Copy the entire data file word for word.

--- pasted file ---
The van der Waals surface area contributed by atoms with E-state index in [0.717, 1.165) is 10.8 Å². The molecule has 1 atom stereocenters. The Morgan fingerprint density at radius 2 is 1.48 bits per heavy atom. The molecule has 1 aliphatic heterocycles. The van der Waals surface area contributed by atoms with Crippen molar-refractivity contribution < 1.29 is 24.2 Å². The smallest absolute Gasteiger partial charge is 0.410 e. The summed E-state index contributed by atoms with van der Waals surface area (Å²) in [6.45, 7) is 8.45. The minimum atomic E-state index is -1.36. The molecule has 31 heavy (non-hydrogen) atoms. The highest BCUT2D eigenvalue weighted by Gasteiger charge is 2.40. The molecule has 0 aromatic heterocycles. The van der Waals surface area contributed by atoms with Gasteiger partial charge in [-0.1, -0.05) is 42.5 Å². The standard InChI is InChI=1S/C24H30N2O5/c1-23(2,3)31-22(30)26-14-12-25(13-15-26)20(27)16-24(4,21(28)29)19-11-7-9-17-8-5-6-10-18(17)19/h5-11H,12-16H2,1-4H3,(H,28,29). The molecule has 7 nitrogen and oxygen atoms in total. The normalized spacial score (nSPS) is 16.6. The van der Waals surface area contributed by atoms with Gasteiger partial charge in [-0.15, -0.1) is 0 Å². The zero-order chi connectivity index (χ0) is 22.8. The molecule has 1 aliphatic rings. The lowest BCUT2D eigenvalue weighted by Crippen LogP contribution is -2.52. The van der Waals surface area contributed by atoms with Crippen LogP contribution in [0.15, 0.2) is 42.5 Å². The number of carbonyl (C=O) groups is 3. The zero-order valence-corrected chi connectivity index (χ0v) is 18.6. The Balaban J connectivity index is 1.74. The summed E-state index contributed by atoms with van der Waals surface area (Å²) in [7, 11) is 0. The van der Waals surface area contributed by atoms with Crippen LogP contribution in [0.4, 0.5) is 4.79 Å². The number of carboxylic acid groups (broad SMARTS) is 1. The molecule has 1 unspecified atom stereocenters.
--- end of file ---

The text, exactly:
The van der Waals surface area contributed by atoms with E-state index in [0.717, 1.165) is 10.8 Å². The molecule has 1 atom stereocenters. The Morgan fingerprint density at radius 2 is 1.48 bits per heavy atom. The molecule has 1 aliphatic heterocycles. The van der Waals surface area contributed by atoms with Crippen molar-refractivity contribution < 1.29 is 24.2 Å². The smallest absolute Gasteiger partial charge is 0.410 e. The summed E-state index contributed by atoms with van der Waals surface area (Å²) in [6.45, 7) is 8.45. The minimum atomic E-state index is -1.36. The molecule has 31 heavy (non-hydrogen) atoms. The highest BCUT2D eigenvalue weighted by Gasteiger charge is 2.40. The molecule has 0 aromatic heterocycles. The van der Waals surface area contributed by atoms with Gasteiger partial charge in [-0.1, -0.05) is 42.5 Å². The standard InChI is InChI=1S/C24H30N2O5/c1-23(2,3)31-22(30)26-14-12-25(13-15-26)20(27)16-24(4,21(28)29)19-11-7-9-17-8-5-6-10-18(17)19/h5-11H,12-16H2,1-4H3,(H,28,29). The molecule has 7 nitrogen and oxygen atoms in total. The normalized spacial score (nSPS) is 16.6. The van der Waals surface area contributed by atoms with Gasteiger partial charge in [-0.15, -0.1) is 0 Å². The zero-order chi connectivity index (χ0) is 22.8. The molecule has 1 aliphatic rings. The lowest BCUT2D eigenvalue weighted by Crippen LogP contribution is -2.52. The van der Waals surface area contributed by atoms with Crippen LogP contribution in [0.15, 0.2) is 42.5 Å². The number of carbonyl (C=O) groups is 3. The zero-order valence-corrected chi connectivity index (χ0v) is 18.6. The Balaban J connectivity index is 1.74. The summed E-state index contributed by atoms with van der Waals surface area (Å²) in [7, 11) is 0. The van der Waals surface area contributed by atoms with Crippen LogP contribution in [0.4, 0.5) is 4.79 Å². The number of carboxylic acid groups (broad SMARTS) is 1. The molecule has 1 unspecified atom stereocenters.